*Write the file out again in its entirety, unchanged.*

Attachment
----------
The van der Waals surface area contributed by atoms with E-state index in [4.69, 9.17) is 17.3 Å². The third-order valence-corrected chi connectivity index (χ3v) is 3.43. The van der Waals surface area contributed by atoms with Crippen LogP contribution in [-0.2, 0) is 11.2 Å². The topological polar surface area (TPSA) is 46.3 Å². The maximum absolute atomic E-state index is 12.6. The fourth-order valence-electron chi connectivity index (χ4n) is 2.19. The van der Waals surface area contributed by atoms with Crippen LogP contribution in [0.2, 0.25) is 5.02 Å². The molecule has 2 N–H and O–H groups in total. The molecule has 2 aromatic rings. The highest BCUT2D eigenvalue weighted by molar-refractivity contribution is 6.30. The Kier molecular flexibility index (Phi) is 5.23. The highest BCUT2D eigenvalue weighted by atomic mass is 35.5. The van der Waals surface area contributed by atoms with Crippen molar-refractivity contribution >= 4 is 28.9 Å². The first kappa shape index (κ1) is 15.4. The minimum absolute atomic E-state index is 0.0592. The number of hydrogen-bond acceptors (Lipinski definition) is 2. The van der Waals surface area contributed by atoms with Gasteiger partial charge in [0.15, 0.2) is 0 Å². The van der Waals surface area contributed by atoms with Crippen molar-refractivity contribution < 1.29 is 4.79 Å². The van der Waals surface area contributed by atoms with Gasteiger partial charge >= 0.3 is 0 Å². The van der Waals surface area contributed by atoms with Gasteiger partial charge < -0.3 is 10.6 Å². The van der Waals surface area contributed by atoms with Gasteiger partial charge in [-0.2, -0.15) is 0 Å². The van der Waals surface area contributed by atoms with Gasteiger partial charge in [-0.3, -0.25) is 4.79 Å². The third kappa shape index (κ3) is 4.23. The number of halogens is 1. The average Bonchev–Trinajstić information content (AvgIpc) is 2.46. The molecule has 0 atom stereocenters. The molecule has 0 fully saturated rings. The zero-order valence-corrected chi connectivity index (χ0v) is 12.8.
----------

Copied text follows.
The van der Waals surface area contributed by atoms with E-state index in [4.69, 9.17) is 17.3 Å². The third-order valence-corrected chi connectivity index (χ3v) is 3.43. The van der Waals surface area contributed by atoms with Crippen LogP contribution in [-0.2, 0) is 11.2 Å². The topological polar surface area (TPSA) is 46.3 Å². The maximum absolute atomic E-state index is 12.6. The fourth-order valence-electron chi connectivity index (χ4n) is 2.19. The van der Waals surface area contributed by atoms with Crippen LogP contribution in [0.2, 0.25) is 5.02 Å². The molecule has 2 N–H and O–H groups in total. The molecule has 2 aromatic rings. The highest BCUT2D eigenvalue weighted by molar-refractivity contribution is 6.30. The Kier molecular flexibility index (Phi) is 5.23. The highest BCUT2D eigenvalue weighted by atomic mass is 35.5. The van der Waals surface area contributed by atoms with Crippen molar-refractivity contribution >= 4 is 28.9 Å². The first kappa shape index (κ1) is 15.4. The minimum absolute atomic E-state index is 0.0592. The number of hydrogen-bond acceptors (Lipinski definition) is 2. The van der Waals surface area contributed by atoms with Gasteiger partial charge in [0.15, 0.2) is 0 Å². The van der Waals surface area contributed by atoms with Crippen molar-refractivity contribution < 1.29 is 4.79 Å². The van der Waals surface area contributed by atoms with Gasteiger partial charge >= 0.3 is 0 Å². The van der Waals surface area contributed by atoms with Gasteiger partial charge < -0.3 is 10.6 Å². The van der Waals surface area contributed by atoms with Gasteiger partial charge in [-0.2, -0.15) is 0 Å². The van der Waals surface area contributed by atoms with Gasteiger partial charge in [-0.3, -0.25) is 4.79 Å². The third kappa shape index (κ3) is 4.23. The number of halogens is 1. The average Bonchev–Trinajstić information content (AvgIpc) is 2.46. The molecule has 0 atom stereocenters. The molecule has 0 fully saturated rings. The zero-order valence-corrected chi connectivity index (χ0v) is 12.8.